DeNA Mobage’s Blood Brothers for iOS and Android recently celebrated its one year anniversary, and is continuing to monetize very well, with an ARPU that has grown every month since release. With this milestone in mind, now seems like a good time to take a dive into the game and highlight some of the things this collectible card game (CCG) does well.
Although it’s certainly firmly rooted in the conventions of the CCG genre (“hands-off” battles, card fusion, gacha) Blood Brothers does add its own touches of innovation, as explained below.
Blood Brothers excels at player vs. player (PvP) on a number of levels, one being surfacing. Good surfacing ensures that players are not only made aware of key AEM (Acquisition, Engagement, Monetization) features and the benefits they stand to gain by using them, but also pushed towards these behaviors via smart timing and offering incentives. This is generally done through contextual dialog boxes and limited time promotions.
As PvP gameplay is traditionally a strong source of retention and monetization, it’s especially important to do surfacing well. Blood Brothers keeps PvP at the forefront of the player’s mind with random PvP battles while the player is progressing through a level. These random battles are effective in several ways:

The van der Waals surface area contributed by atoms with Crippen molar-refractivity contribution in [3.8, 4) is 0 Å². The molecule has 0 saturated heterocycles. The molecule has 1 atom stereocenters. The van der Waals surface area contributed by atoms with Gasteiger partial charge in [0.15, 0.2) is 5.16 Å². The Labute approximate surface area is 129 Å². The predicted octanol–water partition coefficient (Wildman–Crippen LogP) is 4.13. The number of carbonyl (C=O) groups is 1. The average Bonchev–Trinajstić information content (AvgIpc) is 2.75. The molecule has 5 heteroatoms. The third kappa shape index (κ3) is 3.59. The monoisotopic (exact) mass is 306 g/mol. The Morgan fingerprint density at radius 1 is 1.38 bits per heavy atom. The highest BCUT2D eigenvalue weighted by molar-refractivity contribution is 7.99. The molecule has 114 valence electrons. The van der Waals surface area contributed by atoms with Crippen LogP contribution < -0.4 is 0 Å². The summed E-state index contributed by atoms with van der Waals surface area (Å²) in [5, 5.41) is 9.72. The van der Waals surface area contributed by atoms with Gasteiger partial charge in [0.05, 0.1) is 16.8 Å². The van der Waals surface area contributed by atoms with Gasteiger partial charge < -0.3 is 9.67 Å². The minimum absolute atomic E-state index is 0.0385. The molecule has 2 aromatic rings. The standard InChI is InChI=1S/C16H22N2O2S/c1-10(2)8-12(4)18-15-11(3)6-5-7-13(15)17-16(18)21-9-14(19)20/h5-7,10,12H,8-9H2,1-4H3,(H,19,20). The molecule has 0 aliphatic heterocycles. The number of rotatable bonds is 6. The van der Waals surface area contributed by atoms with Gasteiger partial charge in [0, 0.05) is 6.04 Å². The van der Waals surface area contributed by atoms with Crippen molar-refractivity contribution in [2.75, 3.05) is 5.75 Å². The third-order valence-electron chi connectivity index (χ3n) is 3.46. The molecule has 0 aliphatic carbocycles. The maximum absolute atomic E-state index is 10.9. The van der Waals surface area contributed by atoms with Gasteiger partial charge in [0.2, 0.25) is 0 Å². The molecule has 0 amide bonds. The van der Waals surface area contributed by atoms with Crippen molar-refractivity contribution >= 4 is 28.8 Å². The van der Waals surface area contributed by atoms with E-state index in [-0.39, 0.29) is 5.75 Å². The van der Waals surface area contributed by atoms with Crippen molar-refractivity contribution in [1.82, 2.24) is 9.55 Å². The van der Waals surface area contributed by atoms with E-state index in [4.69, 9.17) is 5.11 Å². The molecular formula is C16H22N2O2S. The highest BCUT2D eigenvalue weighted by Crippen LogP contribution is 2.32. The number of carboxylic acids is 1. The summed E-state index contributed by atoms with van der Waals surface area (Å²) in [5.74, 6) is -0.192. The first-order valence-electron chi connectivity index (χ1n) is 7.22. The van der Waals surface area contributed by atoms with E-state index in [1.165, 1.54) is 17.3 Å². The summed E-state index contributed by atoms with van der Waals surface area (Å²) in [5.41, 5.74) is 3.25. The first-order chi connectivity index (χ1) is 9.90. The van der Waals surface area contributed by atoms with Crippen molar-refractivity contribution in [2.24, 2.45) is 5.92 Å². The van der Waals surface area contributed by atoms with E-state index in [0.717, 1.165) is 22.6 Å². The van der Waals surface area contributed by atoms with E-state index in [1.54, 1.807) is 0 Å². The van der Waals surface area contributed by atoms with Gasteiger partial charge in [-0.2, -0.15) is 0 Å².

- Surfacing of PvP gameplay to get the player interested in it and strengthen its ability to help monetize and retain players.
- Increases PvP’s effectiveness as a morale sink (morale being the rechargeable energy resource needed to engage in PvP and raid boss fights).
- Clear, simple goals and incentives (winning streaks reward the player with items) — these suck the player in, extending sessions and draining the player of their morale as they attempt to extend their win streak to hit the next reward.
Although conceptually not unique to Blood Brothers, the inclusion of “all-out attacks” (more effective than regular attacks but three-times more costly in terms of morale) and high level raid bosses that are susceptible to them further help to keep morale a precious resource and make a micro-transaction refill more tempting.